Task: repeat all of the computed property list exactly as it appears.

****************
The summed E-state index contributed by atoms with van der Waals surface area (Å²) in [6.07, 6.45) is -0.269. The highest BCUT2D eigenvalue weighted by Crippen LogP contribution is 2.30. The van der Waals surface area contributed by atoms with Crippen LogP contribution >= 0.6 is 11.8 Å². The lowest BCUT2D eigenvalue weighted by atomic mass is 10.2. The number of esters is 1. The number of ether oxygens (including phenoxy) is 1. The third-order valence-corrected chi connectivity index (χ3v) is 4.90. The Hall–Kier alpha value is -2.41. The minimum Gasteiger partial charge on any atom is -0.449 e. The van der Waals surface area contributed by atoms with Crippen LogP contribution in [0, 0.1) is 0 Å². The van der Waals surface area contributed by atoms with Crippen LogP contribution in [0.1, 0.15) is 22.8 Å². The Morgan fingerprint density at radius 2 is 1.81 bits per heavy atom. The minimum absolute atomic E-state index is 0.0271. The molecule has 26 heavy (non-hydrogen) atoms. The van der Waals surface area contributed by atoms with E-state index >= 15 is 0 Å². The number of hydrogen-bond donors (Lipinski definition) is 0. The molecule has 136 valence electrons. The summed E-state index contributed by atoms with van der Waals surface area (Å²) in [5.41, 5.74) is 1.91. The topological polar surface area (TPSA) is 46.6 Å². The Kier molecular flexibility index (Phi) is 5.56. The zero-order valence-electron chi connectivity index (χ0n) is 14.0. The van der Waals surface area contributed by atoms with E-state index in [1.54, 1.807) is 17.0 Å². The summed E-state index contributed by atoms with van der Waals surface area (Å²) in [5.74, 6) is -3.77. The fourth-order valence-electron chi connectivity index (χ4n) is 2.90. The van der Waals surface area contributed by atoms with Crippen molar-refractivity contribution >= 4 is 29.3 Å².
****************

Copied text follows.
The summed E-state index contributed by atoms with van der Waals surface area (Å²) in [6.07, 6.45) is -0.269. The highest BCUT2D eigenvalue weighted by Crippen LogP contribution is 2.30. The van der Waals surface area contributed by atoms with Crippen LogP contribution >= 0.6 is 11.8 Å². The lowest BCUT2D eigenvalue weighted by atomic mass is 10.2. The number of esters is 1. The number of ether oxygens (including phenoxy) is 1. The third-order valence-corrected chi connectivity index (χ3v) is 4.90. The Hall–Kier alpha value is -2.41. The minimum Gasteiger partial charge on any atom is -0.449 e. The van der Waals surface area contributed by atoms with Crippen LogP contribution in [0, 0.1) is 0 Å². The van der Waals surface area contributed by atoms with Crippen LogP contribution in [0.1, 0.15) is 22.8 Å². The Morgan fingerprint density at radius 2 is 1.81 bits per heavy atom. The minimum absolute atomic E-state index is 0.0271. The molecule has 26 heavy (non-hydrogen) atoms. The van der Waals surface area contributed by atoms with E-state index >= 15 is 0 Å². The number of hydrogen-bond donors (Lipinski definition) is 0. The molecule has 136 valence electrons. The summed E-state index contributed by atoms with van der Waals surface area (Å²) in [5.41, 5.74) is 1.91. The topological polar surface area (TPSA) is 46.6 Å². The Kier molecular flexibility index (Phi) is 5.56. The zero-order valence-electron chi connectivity index (χ0n) is 14.0. The van der Waals surface area contributed by atoms with E-state index in [1.54, 1.807) is 17.0 Å². The summed E-state index contributed by atoms with van der Waals surface area (Å²) in [5.74, 6) is -3.77. The fourth-order valence-electron chi connectivity index (χ4n) is 2.90. The van der Waals surface area contributed by atoms with Crippen molar-refractivity contribution >= 4 is 29.3 Å².